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George Canning

George Canning (1770-1827) was a politician and, briefly, British Prime Minister.

He was educated at Eton College and Christ Church College, Oxford, at the expense of his banker uncle, Canning's own father having died when he was a baby. He became an MP in 1794, and was a supporter of William Pitt the Younger. In 1807 he was appointed foreign secretary in the Duke of Portland's government, at a time which was crucial to the country's fortunes because of the ongoing Napoleonic Wars. He was known as an abolitionist, a supporter of Catholic emancipation, and a great public speaker. In 1809, Canning got into a duel with the Colonial Secretary, Lord Castlereagh, and both were forced to leave the Cabinet. Although he was offered his old position of Foreign Secretary in 1812, he demanded to also be Leader of the Commons, which was refused him.

In 1816 Canning finally returned to the Cabinet as President of the Board of Control, but in 1820 Canning resigned from government again in support of Queen Caroline, with whom he had almost certainly had a short affair some years before. However, his fortunes turned once more and he returned to office as foreign secretary following Castlereagh's suicide, and he succeeded Lord Liverpool as prime minister in 1827, to the disgust of the more conservative Tories, led by the Duke of Wellington, who refused to join his cabinet, which thus had to include various Whigs. Canning's success was short-lived; he himself died a few months later. He was buried in Westminster Abbey.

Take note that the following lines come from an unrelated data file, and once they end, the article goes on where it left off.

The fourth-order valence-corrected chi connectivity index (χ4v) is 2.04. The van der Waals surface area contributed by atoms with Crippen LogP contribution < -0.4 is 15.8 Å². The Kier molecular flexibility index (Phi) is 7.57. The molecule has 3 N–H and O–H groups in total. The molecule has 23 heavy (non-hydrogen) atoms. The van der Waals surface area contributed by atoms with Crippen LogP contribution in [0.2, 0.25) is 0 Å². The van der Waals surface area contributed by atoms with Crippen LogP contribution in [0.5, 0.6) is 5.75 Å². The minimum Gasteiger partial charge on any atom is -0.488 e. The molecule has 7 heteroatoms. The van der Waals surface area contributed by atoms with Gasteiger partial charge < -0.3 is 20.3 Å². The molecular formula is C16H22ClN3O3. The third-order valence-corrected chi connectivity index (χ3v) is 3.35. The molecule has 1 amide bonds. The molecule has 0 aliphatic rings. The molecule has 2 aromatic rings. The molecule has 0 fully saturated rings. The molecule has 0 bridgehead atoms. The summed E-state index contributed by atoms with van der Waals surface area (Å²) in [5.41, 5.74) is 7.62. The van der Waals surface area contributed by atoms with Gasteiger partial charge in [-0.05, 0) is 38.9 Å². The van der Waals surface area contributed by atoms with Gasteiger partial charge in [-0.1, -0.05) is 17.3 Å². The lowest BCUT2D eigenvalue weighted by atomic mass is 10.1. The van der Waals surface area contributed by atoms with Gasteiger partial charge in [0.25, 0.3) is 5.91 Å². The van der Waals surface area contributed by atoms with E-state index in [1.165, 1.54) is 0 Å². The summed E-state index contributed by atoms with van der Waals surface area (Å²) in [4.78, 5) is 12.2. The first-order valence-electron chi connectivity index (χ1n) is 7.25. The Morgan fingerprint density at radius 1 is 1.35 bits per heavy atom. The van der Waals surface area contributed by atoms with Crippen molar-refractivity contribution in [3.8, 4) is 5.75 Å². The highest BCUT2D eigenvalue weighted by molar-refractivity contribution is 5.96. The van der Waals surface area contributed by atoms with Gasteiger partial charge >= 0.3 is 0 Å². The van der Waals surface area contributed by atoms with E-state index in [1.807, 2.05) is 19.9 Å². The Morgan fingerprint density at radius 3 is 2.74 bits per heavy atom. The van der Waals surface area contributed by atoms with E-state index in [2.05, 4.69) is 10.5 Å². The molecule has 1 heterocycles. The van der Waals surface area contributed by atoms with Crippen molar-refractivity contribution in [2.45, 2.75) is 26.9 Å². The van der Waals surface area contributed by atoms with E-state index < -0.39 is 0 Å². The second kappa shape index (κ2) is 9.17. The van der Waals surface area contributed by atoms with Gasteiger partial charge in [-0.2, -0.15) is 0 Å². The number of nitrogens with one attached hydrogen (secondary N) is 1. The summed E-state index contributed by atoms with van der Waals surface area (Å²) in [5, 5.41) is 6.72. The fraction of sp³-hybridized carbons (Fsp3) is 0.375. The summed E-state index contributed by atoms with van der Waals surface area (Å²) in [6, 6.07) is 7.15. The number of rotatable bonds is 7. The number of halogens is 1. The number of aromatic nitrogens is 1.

George Canning's Government, April - September 1827

Changes

  • May, 1827 - Lord Carlisle, the First Commissioner of Woods and Forests[?], enters the Cabinet.
  • July, 1827 - The Duke of Portland becomes a minister without portfolio. Lord Carlisle succeeds him as Lord Privy Seal. W.S. Bourne succeeds Carlisle as First Commissioner of Woods and Forests. Lord Lansdowne succeeds Bourne as Home Secretary. George Tierney, the Master of the Mint[?], enters the cabinet.



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